Album Review: John Mayer – Continuum
Album Review: John Mayer – Continuum by Mark Wong
In 2006, John Mayer had already established his musical career quite comfortably with two successful pop rock albums to his name. However his third album Continuum would lean heavily towards more blues and soul influences. The burning question is would these genres translate well into his previous pop orientated sound?
Opener Waiting on the World to Change is Mayer’s analysis on the current state of politics. He expresses his frustration on his generation’s inaction to challenge the status quo “Now we see everything that’s going wrong/With the world and those who lead it/We just feel like we don’t have the means/To rise above and beat it.”
Album Review: John Mayer – Continuum
It is evident that Mayer has started to address more serious themes as opposed to the teenage-angst topics that were explored in his previous work. Musical features such as the R&B drum beats and the Hendrix inspired guitar licks proves that this is the sound Mayer was always destined to have.
I Don’t Trust Myself (With Loving You) sees Mayer singing about a past relationship “No, I’m not the man I used to be lately/See you met me at an interesting time/And if my past is a sign of your future/You should be warned before I let you inside”. The vulnerability that’s conveyed in his voice insinuates that he’s too afraid to commit again because of his past. While the track has characteristics of blues music, it also incorporates unusual instruments such as horns. However the result of this is pleasantly surprising as these brass sections complement the musical textures of the guitars nicely.
Belief continues on the theme of politics. The song discusses how beliefs define people’s identities “Belief is a beautiful armour but makes for the heaviest sword/Like punching underwater/You can never hit who you’re trying for”. However it can also be interpreted that beliefs can be destructive as Mayer subtly references major political issues such as the Iraq war “It’s the chemical weapon/For the war that’s raging on inside”.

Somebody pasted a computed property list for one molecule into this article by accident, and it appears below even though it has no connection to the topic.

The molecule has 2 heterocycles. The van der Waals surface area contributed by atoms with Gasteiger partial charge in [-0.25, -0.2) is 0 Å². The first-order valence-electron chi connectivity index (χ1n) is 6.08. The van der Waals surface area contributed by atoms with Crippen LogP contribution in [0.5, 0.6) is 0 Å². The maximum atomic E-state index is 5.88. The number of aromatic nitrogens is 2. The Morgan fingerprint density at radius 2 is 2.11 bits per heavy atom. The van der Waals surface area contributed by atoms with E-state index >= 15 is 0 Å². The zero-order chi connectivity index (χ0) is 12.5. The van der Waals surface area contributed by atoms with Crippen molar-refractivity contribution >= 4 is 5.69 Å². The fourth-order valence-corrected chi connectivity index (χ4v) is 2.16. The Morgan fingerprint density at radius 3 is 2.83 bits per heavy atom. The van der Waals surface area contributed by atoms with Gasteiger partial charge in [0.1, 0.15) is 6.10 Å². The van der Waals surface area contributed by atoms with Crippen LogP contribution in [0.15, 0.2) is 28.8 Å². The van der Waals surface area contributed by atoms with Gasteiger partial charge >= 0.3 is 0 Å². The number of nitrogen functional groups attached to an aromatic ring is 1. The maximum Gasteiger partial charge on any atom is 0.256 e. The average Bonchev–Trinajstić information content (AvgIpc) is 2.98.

Guitar solo channels legendary blues pioneer B.B. King
Gravity showcases Mayer’s love for blues. The opening guitar solo channels the same sophisticated playing style of legendary blues pioneer and guitarist B.B. King. While Gravity embodies elements of blues, it also has dashes of soul music within it. The addition of organs, keyboards and backing vocalists adds an angelic quality to the track.
If there was a song that defined the word ‘groovy’ in a dictionary then Vultures would be it. Full credit has to be given to both bassist Pino Palladino and drummer Steve Jordan who perfectly drive and set up the rhythm section to allow Mayer to layer the clean melody on top. Acoustic number Stop This Train highlights how competent Mayer is as a guitar player. While the majority of his guitar playing is done just using his fingers, the slap strum technique he implements in Stop This Train mimics the sound of an actual train chugging along its tracks. The song discusses how precious life is “So scared of getting older/I’m only good at being young/So I play the numbers game/To find a way to say that life has just begun”.
Many fans still consider Continuum as Mayer’s best work to date due to the way he successfully married the contemporary pop elements of his preceding albums together with his everlasting love for blues music.
Heart breaking love ballad Slow Dancing in a Burning Room depicts a deteriorating relationship “It’s not the storm before the calm/This is the deep and dying breath of/This love we’ve been working on” which is underpinned by gorgeous harmonising guitars and R&B influences. Nine songs into Continuum and Mayer finds the time to cover Jimi Hendrix tune Bold As Love from the 1967 album Axis: Bold As Love. While it’s a daunting task to masterfully cover a Hendrix song, Mayer does an excellent job of paying homage to one of his main musical influences by staying faithful to the original version of the track.
Despite Continuum being released eleven years ago, this still remains my favourite record by John Mayer. Not only did it become one of the quintessential albums that sound tracked my early days at university but it would also make me rediscover and fall in love with old school blues music all over again. Many fans still consider Continuum as Mayer’s best work to date due to the way he successfully married the contemporary pop elements of his preceding albums together with his everlasting love for blues music.